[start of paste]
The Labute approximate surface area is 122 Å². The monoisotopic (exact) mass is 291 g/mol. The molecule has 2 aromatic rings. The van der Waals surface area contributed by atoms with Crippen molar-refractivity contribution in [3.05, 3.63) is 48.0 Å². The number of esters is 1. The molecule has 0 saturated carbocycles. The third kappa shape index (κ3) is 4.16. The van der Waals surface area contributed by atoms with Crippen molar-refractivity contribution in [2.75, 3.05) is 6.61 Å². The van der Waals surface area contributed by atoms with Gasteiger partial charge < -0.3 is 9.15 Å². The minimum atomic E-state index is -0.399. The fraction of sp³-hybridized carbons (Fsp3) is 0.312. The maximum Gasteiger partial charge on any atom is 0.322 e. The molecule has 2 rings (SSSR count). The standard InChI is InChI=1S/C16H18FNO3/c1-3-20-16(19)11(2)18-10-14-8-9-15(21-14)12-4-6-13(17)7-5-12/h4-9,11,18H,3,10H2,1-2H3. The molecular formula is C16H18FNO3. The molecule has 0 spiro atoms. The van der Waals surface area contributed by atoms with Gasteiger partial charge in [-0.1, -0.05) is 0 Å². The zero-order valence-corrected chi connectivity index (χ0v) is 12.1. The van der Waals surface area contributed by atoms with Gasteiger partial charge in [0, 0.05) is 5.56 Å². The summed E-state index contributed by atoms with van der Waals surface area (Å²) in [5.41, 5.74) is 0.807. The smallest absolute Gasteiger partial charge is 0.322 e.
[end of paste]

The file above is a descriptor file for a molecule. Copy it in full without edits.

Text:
The Labute approximate surface area is 122 Å². The monoisotopic (exact) mass is 291 g/mol. The molecule has 2 aromatic rings. The van der Waals surface area contributed by atoms with Crippen molar-refractivity contribution in [3.05, 3.63) is 48.0 Å². The number of esters is 1. The molecule has 0 saturated carbocycles. The third kappa shape index (κ3) is 4.16. The van der Waals surface area contributed by atoms with Crippen molar-refractivity contribution in [2.75, 3.05) is 6.61 Å². The van der Waals surface area contributed by atoms with Gasteiger partial charge < -0.3 is 9.15 Å². The minimum atomic E-state index is -0.399. The fraction of sp³-hybridized carbons (Fsp3) is 0.312. The maximum Gasteiger partial charge on any atom is 0.322 e. The molecule has 2 rings (SSSR count). The standard InChI is InChI=1S/C16H18FNO3/c1-3-20-16(19)11(2)18-10-14-8-9-15(21-14)12-4-6-13(17)7-5-12/h4-9,11,18H,3,10H2,1-2H3. The molecular formula is C16H18FNO3. The molecule has 0 spiro atoms. The van der Waals surface area contributed by atoms with Gasteiger partial charge in [-0.1, -0.05) is 0 Å². The zero-order valence-corrected chi connectivity index (χ0v) is 12.1. The van der Waals surface area contributed by atoms with Gasteiger partial charge in [0, 0.05) is 5.56 Å². The summed E-state index contributed by atoms with van der Waals surface area (Å²) in [5.41, 5.74) is 0.807. The smallest absolute Gasteiger partial charge is 0.322 e.